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Subject: RE: [soa-rm-ra] Definition of Governance

Actually, I believe that the US Constitution creation process and
personnel unique in history; a complete discontinuity with all previous
governance processes, despite historians attempts to trace back further
to the Magana Charta, the Greeks, etc.  Yes, the concepts were derived
from various sources, but the fact was that the constitutional
convention was much like a standards technical committee whose goal was
governance of a country.  That they did an outstanding job is reflected
by the number of times others have more or less copied it.  Part of the
job included the Declaration of Independence and part was the Bill of
Rights, but yes they were an extraordinary team.

Having said, I think it makes sense to look at their deliverable for a
functional pattern (an architecture, if you will) for governance.  


PS--I am a highly professional cynic and PITA, just ask my management.


-----Original Message-----
From: Francis McCabe [mailto:frankmccabe@mac.com] 
Sent: Monday, September 10, 2007 7:31 PM
To: Ken Laskey
Cc: Ellinger, Robert; soa-rm-ra
Subject: Re: [soa-rm-ra] Definition of Governance

I do not believe that we need to cater to 'evil' people.

However, nor do we need to restrict ourselves to 'do-gooders' either.

I suggest, however, that we do restrict the scope of governance to the
'smooth running' of the system. That, was one reason that I felt that
individual participants' goals are out of scope for governance.

On Sep 10, 2007, at 1:52 PM, Ken Laskey wrote:

> It would be interesting to evaluate governance success vs. how clear 
> and accurate the statement was of governance goals, but I believe that

> is out of scope :-).
> My past standards associate, Carl Cargill, noted that standards 
> development has a very long and dishonorable history.  (Carl has been 
> at this much longer than I and also has a very well honed sense of 
> cynicism.)  Per Carl, the intent of participants is always to see if 
> they can control the agenda to their benefit, they compromise when 
> getting some of what they want is better than nothing, and they often 
> create new standards organizations when they can't sufficiently 
> control the existing ones.  Those are the explicit goals and processes

> of most participants in economic ecosystems.
> The problem with comparison to the US Constitution is we rarely have a

> collection of people of that caliber whose goal is the public good and

> not primarily their own.
> Our governance model needs to cover both.
> Ken
> On Sep 10, 2007, at 4:18 PM, Ellinger, Robert wrote:
>> Some thoughts that I have been working for a book on a new type of 
>> economics, entitled Organizational Economics: The Formation of 
>> Wealth.
>> Obviously the US Constitution defines the functional structure of 
>> governance in the three branches of government, but more
>> importantly for our discussion it defines the goal of governance.   
>> The preamble to the US Constitution has an excellent definition of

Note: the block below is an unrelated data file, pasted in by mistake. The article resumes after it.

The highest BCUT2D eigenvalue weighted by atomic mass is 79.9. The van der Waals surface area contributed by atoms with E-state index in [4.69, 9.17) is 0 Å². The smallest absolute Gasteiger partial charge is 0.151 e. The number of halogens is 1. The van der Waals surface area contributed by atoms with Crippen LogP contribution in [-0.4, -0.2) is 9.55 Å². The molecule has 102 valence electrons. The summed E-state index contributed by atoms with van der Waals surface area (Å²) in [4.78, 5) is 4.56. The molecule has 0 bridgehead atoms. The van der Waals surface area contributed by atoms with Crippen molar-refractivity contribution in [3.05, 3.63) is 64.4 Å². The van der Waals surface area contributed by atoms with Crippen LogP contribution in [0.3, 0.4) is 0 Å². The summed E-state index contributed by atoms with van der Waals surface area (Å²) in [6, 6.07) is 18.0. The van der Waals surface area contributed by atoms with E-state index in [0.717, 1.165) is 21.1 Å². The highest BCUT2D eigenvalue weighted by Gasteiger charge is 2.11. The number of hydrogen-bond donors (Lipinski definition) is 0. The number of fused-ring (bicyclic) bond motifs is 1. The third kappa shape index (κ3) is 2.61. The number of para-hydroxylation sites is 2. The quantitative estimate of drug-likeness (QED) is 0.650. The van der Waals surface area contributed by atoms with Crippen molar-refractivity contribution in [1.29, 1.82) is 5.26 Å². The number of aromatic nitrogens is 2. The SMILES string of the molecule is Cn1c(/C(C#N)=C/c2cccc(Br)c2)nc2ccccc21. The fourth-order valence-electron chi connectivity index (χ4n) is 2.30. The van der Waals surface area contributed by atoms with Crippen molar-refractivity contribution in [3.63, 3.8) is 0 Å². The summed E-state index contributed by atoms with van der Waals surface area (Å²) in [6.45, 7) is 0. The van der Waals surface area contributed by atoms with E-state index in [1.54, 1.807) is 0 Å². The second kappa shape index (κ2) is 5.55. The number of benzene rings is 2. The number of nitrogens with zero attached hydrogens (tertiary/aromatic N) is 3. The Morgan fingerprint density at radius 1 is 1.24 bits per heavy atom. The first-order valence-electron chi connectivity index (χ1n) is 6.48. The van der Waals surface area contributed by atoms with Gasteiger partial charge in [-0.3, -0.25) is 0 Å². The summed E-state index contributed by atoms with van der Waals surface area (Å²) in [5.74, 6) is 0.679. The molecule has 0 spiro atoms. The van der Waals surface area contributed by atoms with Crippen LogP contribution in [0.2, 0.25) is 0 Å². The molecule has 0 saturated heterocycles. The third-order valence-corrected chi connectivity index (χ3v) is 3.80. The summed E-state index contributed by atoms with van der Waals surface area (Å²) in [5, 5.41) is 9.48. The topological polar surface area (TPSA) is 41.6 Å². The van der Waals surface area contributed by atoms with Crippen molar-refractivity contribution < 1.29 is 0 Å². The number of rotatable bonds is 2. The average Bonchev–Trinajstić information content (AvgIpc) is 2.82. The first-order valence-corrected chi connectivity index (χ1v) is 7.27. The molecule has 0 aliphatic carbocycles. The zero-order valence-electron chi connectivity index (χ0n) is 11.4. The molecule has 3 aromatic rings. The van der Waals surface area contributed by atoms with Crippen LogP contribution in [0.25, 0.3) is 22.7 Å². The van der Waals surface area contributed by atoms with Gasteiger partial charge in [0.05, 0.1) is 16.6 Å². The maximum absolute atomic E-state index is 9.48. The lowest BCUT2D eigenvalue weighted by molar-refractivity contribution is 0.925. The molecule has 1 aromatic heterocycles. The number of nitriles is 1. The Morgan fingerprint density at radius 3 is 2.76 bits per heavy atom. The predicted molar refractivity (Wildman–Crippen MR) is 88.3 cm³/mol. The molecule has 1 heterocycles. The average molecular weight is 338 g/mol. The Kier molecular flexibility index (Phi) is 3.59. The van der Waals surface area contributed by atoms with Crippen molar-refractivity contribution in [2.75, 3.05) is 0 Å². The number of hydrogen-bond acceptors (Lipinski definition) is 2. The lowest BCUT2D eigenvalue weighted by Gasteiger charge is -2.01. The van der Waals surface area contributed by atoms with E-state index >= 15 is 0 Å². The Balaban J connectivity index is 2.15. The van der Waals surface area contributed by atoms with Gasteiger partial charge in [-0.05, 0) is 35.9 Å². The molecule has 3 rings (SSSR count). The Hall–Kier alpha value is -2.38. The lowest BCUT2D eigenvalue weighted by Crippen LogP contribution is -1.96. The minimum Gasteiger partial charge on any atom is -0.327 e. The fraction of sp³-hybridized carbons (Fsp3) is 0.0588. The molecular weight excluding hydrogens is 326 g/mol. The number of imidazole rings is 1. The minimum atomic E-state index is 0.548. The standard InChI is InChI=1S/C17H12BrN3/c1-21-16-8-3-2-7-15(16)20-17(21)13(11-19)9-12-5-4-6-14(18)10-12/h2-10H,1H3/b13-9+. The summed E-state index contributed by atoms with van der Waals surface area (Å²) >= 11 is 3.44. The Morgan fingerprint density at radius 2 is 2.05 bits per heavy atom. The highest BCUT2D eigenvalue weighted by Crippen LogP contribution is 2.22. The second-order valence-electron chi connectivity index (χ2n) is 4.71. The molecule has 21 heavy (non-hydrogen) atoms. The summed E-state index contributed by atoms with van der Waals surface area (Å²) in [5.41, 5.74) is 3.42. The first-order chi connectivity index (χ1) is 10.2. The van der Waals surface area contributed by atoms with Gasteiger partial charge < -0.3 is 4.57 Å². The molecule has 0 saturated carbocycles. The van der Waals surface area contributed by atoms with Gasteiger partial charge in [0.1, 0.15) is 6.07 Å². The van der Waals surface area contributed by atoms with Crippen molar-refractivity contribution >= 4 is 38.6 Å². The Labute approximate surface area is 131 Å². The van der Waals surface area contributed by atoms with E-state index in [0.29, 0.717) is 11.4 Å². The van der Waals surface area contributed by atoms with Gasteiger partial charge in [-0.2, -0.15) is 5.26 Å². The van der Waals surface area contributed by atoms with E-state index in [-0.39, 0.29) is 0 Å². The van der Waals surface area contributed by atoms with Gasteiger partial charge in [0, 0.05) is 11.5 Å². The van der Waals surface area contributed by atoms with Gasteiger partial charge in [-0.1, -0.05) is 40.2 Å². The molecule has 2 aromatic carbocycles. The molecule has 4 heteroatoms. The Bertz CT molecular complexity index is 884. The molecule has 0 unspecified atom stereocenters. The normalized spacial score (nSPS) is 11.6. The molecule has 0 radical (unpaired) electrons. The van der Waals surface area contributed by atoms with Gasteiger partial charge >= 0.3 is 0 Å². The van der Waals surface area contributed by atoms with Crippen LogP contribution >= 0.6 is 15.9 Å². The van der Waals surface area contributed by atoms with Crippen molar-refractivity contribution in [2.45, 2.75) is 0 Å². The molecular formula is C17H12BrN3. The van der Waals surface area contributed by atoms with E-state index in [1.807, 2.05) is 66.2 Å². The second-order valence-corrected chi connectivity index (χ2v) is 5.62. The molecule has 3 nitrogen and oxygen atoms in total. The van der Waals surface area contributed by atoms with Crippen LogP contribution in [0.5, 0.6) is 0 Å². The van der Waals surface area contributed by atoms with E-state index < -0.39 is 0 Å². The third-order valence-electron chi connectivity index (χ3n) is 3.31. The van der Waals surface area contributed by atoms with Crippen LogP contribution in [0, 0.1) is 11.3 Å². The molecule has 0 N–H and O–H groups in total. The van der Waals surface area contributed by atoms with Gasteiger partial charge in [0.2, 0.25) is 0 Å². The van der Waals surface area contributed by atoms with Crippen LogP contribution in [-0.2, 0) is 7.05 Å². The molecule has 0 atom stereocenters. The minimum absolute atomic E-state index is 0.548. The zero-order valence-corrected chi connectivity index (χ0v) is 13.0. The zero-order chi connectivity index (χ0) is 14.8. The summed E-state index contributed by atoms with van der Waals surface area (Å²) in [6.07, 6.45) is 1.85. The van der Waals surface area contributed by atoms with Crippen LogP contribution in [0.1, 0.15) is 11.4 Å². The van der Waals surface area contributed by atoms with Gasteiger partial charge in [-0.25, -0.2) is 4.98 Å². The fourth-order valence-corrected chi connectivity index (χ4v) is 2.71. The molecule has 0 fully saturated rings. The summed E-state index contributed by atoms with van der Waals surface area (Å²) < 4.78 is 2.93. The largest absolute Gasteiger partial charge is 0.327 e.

>> the reason of governance and is the constitution structure reflects a

>> good governance architecture.
>> "We the People of the United States, in Order to form a more perfect 
>> Union, establish Justice, insure domestic Tranquility, provide for 
>> the common defense, promote the general Welfare, and secure the 
>> Blessings of Liberty to ourselves and our Posterity, do ordain and 
>> establish this Constitution for the United States of America."
>> The blue-lighted/bolded clauses make up a good definition of the 
>> goals of governance, i.e., what it is supposed to do.  Governance 
>> "establishes justice, (a level playing field and/or rules of 
>> competitive non-lethal engagement) which ensures a good Saturday 
>> night for the weak (that is, domestic tranquility because there is a 
>> level playing field and rules of engagement that are supposed to 
>> apply to everyone equally, [except for Congress {if con is the 
>> opposite of pro, what is the opposite of progress?}]); and promote 
>> the general welfare in two ways (by setting measurement standards 
>> (see Article 1, Section 8, Clause 3, which states "...to regulate 
>> Commerce with foreign Nations, and among the several States, and with

>> the Indian Tribes." and in other clauses To coin money, regulate the 
>> value thereof, and of foreign coin, and fix the standard of weights 
>> and measures; To provide for the punishment of counterfeiting the 
>> securities and current coin of the United States; To promote the 
>> progress of science and useful arts, by securing for limited times to

>> authors and inventors the exclusive right to their respective 
>> writings and discoveries) and by ensuring a communications 
>> infrastructure of that era (To establish post offices and post 
>> roads).
>> I suspect that governance in all organizations have the same goals.  
>> The reason for differences is cultural more than functional.  These 
>> are not individual or organizational goals only, but also the 
>> implicit goals of all economic ecosystems and the reasons for 
>> alliances and standards organizations (e.g., its hard to trade 
>> without standard weights and measures and without an impartial 
>> market--which explains the reason for markets worrying about insider 
>> trading).
> ----------------------------------------------------------------------
> --------------------
> Ken Laskey
> MITRE Corporation, M/S H305     phone:  703-983-7934
> 7515 Colshire Drive                        fax:        703-983-1379
> McLean VA 22102-7508

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